12:20 AM EDT, November 1, 2011
When last seen at Lollapalooza in Grant Park a few months ago, Le Butcherettes’ Teri Gender Bender was working out a few issues on stage: bending and twisting her body into positions once only attempted by Cirque du Soleil contortionists, pounding the floor like a flamenco dancer in her bare feet, leaping into the audience, and working herself and her band to exhaustion until her drummer literally threw up – and kept playing.
The physicality of her performance matched a voice that seemed to channel a different personality every few verses -- confiding, threatening, soothing, punishing. She was a well-read rabble-rouser, too, dropped literary references to Rousseau and Leibniz while loudly declaring her right to speak up and talk back to those who would underestimate her.
“I have a lot of nervous energy,” says Gender Bender, who was born Teri Suarez 22 years ago in Denver to Mexican parents. “The nervousness pulls something out of me. When I’m up there, that is me. It’s natural for me to look people in the eyes, or lose myself in the moment. I never know when it’s going to be the last time when I do this. My mom says to me, ‘You don’t want to die doing something stupid. Don’t hurt yourself accidentally.’ She’s right, but the kid in me is saying, ‘Do backflips.’ I can’t do backflips, but I still try them. I get so frustrated because I’m not a real musician, so I try to express myself in other ways.”
Suarez grew up in a Spanish-speaking household, but went to a traditional English-speaking school, and found herself an outcast, preferring to stay quiet rather than open her mouth and endure the mockery of her classmates. As a release, she would fantasize about being a pop star.
“I’d go home after school and my dad would put on his VHS of (the Beatles’) ‘Help’ and we’d listen at top volume,” Suarez says. “My mom would want us to turn out down. It was good, causing a reaction, and that’s what I wanted to do with music: cause a reaction.”
Suarez’s father died suddenly when she was 14, and the family moved to Guadalajara, Mexico.
“It made me realize life is too short to dream and wait for dreams to happen,” she says. “I had a purpose to sing after my family crisis happened. I needed to write music, to express myself, to do it on stage, without fearing what people would say. That brought out the ‘Teri Gender Bender.’ ”
She discovered the music of the riot grrrl movement, especially Kathleen Hannah’s Bikini Kill, and Karen O of the Yeah Yeah Yeahs, and immersed herself in feminist literature. Suddenly she could see a place for herself in music. She began writing songs on her older brother’s Casio keyboard, and at 17 formed Le Butcherettes with her best friend at the time, drummer Auryn Jolene.
“I was heavily involved with feminism, which confused people, who thought it was about hating men, but it was about self-expression,” Suarez says. “I hate saying ‘feminist’ because that word is so easily misinterpreted. But it inspired me and my drummer at the time, which is why the music was very basic.”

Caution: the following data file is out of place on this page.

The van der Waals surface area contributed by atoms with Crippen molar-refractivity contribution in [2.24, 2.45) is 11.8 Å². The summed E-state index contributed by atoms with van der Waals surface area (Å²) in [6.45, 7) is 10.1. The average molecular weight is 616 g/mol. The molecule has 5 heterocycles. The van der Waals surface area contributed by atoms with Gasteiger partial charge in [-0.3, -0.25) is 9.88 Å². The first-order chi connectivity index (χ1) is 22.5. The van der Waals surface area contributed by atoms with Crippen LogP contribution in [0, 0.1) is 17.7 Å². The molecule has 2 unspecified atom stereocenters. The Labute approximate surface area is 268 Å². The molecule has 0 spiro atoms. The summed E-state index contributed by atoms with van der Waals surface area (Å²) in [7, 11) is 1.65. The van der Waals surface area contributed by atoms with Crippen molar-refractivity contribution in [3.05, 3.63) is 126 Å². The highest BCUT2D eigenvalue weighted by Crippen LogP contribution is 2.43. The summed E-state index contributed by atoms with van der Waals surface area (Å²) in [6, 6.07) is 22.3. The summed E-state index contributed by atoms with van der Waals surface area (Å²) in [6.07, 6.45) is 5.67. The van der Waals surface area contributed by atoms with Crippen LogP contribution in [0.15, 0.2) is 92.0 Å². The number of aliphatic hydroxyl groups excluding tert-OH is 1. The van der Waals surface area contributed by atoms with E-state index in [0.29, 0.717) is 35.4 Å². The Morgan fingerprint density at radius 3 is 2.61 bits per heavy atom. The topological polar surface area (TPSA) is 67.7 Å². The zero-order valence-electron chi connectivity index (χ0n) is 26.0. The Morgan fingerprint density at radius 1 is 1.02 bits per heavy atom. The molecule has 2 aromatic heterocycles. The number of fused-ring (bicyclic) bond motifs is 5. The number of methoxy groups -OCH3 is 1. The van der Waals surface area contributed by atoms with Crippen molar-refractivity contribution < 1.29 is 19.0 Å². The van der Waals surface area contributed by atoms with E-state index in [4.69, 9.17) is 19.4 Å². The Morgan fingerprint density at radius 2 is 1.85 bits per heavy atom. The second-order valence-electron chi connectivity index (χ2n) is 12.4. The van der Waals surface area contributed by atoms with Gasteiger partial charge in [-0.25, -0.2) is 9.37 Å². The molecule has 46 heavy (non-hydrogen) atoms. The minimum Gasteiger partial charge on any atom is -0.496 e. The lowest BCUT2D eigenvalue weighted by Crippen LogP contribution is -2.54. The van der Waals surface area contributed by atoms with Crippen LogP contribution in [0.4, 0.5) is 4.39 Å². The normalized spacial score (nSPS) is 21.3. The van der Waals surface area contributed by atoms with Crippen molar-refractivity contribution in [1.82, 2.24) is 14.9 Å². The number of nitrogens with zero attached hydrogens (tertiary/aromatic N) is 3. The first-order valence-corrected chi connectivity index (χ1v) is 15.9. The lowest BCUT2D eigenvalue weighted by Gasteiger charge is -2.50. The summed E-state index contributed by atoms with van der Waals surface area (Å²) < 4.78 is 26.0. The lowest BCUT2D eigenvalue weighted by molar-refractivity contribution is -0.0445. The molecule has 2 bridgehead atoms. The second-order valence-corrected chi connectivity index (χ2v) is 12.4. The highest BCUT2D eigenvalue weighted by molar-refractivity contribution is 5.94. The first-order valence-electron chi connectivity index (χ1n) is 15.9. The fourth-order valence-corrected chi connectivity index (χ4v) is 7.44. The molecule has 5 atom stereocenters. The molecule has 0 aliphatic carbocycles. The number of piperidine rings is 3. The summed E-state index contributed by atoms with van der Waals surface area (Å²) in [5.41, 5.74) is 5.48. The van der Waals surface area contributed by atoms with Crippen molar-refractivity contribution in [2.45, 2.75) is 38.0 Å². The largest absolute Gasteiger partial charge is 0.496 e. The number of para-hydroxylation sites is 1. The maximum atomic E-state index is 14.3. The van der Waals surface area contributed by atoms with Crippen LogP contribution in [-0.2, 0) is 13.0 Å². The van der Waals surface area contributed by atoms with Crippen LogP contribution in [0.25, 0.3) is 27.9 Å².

How did these two teen riot grrrls go over on the macho Mexican club scene?
“There was definitely a reaction from the people who saw us; the adrenaline made me think they all loved it,” Suarez says with a laugh. “But now I realize some people thought it was interesting because these two girls were playing. The men were there for the ‘show.’ Some would yell mean things. After the first show I was so excited, and this guy told me afterward that my voice was horrible. It hurt, but it made me work harder. If everyone loved it, there wouldn’t have been any incentive to get better.”
Le Butcherettes enraptured Mars Volta’s Omar Rodriguez Lopez, who was in attendance during one memorable show. Despite a power outage at the club, the duo carried on and improvised its set in the darkness.
“He was there to see another band, but that got his attention,” Suarez says. “We all went out for breakfast at a shrimp restaurant the next day and Omar said, ‘One day, we should do something with the music.’ He’s a busy guy, so I didn’t think I’d ever hear from him. It was just cool to meet him. But I found out that he’s a man of his word and he touched base again six months later.”
Rodriguez produced and played bass on Le Butcherettes’ debut album, “Sin Sin Sin,” and released it earlier this year on his own label. Since recording the album last year, Suarez moved to Los Angeles from Mexico because she was playing so many shows on the West Coast and retooled her band twice.
“I want to get back to the core of what this is,” she says of the many personnel changes after parting ways with her original drummer in 2009. “I felt I was being targeted as a metal band for a while, but I don’t know metal. So I am stripping it back, and opening the door to make new things.”
Le Butcherettes: 9:30 p.m. Friday at Subterranean, 2011 W. North Av., $10; ticketweb.com.
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